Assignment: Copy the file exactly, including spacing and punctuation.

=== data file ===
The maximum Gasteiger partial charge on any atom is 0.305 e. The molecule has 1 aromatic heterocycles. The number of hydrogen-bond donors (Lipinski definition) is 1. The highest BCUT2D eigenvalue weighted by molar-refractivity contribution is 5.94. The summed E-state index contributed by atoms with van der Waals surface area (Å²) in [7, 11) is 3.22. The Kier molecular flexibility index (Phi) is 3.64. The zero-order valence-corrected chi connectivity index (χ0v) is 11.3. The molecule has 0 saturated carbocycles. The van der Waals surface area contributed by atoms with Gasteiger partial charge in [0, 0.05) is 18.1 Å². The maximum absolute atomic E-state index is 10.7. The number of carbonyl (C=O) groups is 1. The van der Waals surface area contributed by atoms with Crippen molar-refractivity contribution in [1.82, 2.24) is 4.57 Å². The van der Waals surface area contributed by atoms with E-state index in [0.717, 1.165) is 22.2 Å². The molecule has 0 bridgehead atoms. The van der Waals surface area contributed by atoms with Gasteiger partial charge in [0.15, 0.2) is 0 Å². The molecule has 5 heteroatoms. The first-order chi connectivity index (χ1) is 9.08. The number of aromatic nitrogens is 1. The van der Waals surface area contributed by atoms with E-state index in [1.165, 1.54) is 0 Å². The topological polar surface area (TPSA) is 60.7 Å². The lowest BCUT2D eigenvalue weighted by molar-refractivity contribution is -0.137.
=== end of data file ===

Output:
The maximum Gasteiger partial charge on any atom is 0.305 e. The molecule has 1 aromatic heterocycles. The number of hydrogen-bond donors (Lipinski definition) is 1. The highest BCUT2D eigenvalue weighted by molar-refractivity contribution is 5.94. The summed E-state index contributed by atoms with van der Waals surface area (Å²) in [7, 11) is 3.22. The Kier molecular flexibility index (Phi) is 3.64. The zero-order valence-corrected chi connectivity index (χ0v) is 11.3. The molecule has 0 saturated carbocycles. The van der Waals surface area contributed by atoms with Gasteiger partial charge in [0, 0.05) is 18.1 Å². The maximum absolute atomic E-state index is 10.7. The number of carbonyl (C=O) groups is 1. The van der Waals surface area contributed by atoms with Crippen molar-refractivity contribution in [1.82, 2.24) is 4.57 Å². The van der Waals surface area contributed by atoms with E-state index in [0.717, 1.165) is 22.2 Å². The molecule has 0 bridgehead atoms. The van der Waals surface area contributed by atoms with Gasteiger partial charge in [0.15, 0.2) is 0 Å². The molecule has 5 heteroatoms. The first-order chi connectivity index (χ1) is 9.08. The number of aromatic nitrogens is 1. The van der Waals surface area contributed by atoms with E-state index in [1.165, 1.54) is 0 Å². The topological polar surface area (TPSA) is 60.7 Å². The lowest BCUT2D eigenvalue weighted by molar-refractivity contribution is -0.137.